The synergy between Kentico EMS and Kentico Cloud
30th of September, 2017 0 comments

The synergy between Kentico EMS and Kentico Cloud

As some time has passed since the launch of Kentico Cloud, the idea of an industry-changing cloud-first approach is finally sinking in. The "traditional CMS vs cloud-first CMS" discussion has been settled, and the differences are clear.

However, some important things to consider are:

  • You don't have to scrap your existing Kentico EMS website and re-build it using Kentico Cloud
  • You can reap the benefits of Kentico Cloud in conjunction with Kentico EMS
  • Using a partial implementation of Kentico Cloud can help you start the journey of omnichannel

There has been content out there regarding this, but today we're tackling how to get it done.

We'll work on the "Dancing Goat" Kentico EMS demo site, and replace one of the sections with content loaded from Kentico Cloud. Specifically, we'll replace the content on the Articles section.

Dancing Goat articles

Kentico Cloud as the source of content

When creating a new Kentico Cloud account, the supplied "Sample Project" contains Dancing Goat sample articles, which we can conveniently re-use.

Kentico Cloud content

Retrieving content in Kentico EMS

To retrieve the content from Kentico Cloud, we will use the Kentico Cloud Delivery .NET SDK. The installation is simple using NuGet. Run this in the NuGet Package Manager Console:

Install-Package KenticoCloud.Delivery

With the SDK installed, we can create a custom data source.

Following the instructions from the Kentico documentation, we'll create a data source webpart. We will ensure we retrieve the main fields of our articles, that will later be rendered by a repeater:

  • Title
  • Summary
  • Post date
  • Teaser image

We begin by creating a user control. Following the guidelines for fetching strongly-typed models, we can create an Article class. The properties of the class should match the codenames of the fields of our article content type in Kentico Cloud. One exception is the teaser image, where we introduce an additional property to extract the URL from the first asset in the list.

public partial class CMSWebParts_Custom_KenticoCloudDataSourceControl : CMSBaseDataSource
{
  public class Article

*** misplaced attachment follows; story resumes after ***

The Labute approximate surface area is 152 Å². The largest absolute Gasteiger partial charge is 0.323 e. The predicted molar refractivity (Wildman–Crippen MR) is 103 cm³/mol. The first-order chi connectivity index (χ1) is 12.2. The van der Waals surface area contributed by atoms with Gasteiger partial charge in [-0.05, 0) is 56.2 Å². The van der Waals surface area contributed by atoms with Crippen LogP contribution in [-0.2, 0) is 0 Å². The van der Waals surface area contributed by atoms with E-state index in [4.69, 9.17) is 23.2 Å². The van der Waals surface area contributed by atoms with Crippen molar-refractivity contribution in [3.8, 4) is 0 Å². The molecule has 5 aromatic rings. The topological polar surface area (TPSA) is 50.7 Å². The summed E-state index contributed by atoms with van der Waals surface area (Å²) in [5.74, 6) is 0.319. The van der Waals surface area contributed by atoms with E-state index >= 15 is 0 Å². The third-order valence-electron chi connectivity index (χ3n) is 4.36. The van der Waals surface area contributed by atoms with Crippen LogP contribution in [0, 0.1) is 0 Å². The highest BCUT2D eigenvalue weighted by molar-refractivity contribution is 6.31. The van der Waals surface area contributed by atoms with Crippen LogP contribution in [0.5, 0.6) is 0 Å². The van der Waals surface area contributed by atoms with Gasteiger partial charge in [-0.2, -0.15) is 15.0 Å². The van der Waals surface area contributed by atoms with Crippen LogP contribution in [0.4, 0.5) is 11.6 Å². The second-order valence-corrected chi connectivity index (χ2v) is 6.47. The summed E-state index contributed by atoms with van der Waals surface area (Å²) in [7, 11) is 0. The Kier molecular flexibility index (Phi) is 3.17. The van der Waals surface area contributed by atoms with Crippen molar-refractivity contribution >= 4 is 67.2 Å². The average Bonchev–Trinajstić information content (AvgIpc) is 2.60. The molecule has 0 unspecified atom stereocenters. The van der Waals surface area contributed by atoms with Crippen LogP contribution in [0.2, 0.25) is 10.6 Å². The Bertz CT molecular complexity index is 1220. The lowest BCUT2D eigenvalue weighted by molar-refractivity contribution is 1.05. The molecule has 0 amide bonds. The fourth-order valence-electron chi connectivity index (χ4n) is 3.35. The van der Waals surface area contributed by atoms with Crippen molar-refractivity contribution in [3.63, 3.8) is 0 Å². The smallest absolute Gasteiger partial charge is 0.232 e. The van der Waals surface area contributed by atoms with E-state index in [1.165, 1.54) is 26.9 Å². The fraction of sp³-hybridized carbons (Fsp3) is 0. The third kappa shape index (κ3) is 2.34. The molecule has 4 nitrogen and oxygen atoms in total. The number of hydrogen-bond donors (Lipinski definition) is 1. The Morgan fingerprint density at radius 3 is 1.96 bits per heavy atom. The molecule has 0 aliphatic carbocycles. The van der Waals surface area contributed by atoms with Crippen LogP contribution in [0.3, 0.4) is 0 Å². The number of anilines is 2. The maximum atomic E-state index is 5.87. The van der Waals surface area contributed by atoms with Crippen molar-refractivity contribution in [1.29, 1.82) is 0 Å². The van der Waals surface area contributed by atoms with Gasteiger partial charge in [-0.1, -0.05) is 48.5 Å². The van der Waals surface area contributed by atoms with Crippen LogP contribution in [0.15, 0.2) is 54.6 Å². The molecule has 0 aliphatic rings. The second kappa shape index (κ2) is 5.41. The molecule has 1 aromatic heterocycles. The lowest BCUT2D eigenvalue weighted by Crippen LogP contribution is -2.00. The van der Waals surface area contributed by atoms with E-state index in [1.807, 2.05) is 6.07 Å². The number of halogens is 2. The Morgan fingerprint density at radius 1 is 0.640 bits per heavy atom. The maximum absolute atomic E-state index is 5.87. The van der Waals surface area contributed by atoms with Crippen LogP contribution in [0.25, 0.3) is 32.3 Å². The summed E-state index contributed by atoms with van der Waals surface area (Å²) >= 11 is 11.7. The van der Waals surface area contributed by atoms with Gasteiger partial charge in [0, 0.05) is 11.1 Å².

{
    public string Title { get; set; }
    public string Summary { get; set; }
    public DateTime PostDate { get; set; }
    
    [JsonProperty("teaser_image")]
    public IEnumerable<Asset> TeaserImageAsset { get; set; }
    public string TeaserImage
    {
      get
      {
        return TeaserImageAsset.First().Url;
      }
    }
  }
  
  . . .

}

This is followed by the code to actually retrieve the content from Kentico Cloud. You should have your project ID ready, as this must be provided to the constructor when creating our instance of DeliveryClient.

public partial class CMSWebParts_Custom_KenticoCloudDataSourceControl : CMSBaseDataSource
{

  . . .
 
  protected override object GetDataSourceFromDB()
  {
    // Create a new instance of the delivery client.
    // The project ID must be provided
    var client = new DeliveryClient("(your project ID)");
    
    // Retrieve Article items
    var response = Task.Run(() => {
      return client.GetItemsAsync<Article>(new EqualsFilter("system.type", "article"));
    }).Result;
    
    DataSource = response.Items;
    
    return DataSource;
  }
}

The final step for our datasource webpart is to include the user control, and wire it up.

<%@ Control Language="C#" AutoEventWireup="true" CodeFile="KenticoCloudDataSource.ascx.cs" Inherits="CMSWebParts_Custom_KenticoCloudDataSource" %>
<%@ Register Src="~/CMSWebParts/Custom/KenticoCloudDataSourceControl.ascx" TagPrefix="uc1" TagName="KenticoCloudDataSourceControl" %>

<uc1:KenticoCloudDataSourceControl runat="server" ID="srcCloud" />
using CMS.PortalEngine.Web.UI;

public partial class CMSWebParts_Custom_KenticoCloudDataSource : CMSAbstractWebPart
{
    public override void OnContentLoaded()
    {
        base.OnContentLoaded();
        SetupControl();
    }

    protected void SetupControl()
    {
        if(!StopProcessing)
        {
            srcCloud.FilterName = (string)GetValue("WebPartControlID");
        }
    }
}

The datasource webpart can now be added to the page, alongside a basic repeater that will render the content.

Articles data source

The transformation can use the Eval method with the properties we created in the Article class.

<div class="col-md-3">
  <div class="article-tile">
    <a href="#">
      <img class="article-tile-image" src="<%#Eval("TeaserImage")%>" alt="<%#Eval("Title")%>">
    </a>
    <div class="article-tile-date">
      <%#Eval<DateTime>("PostDate").ToString("MMMM d")%>
    </div>
    <div class="article-tile-content">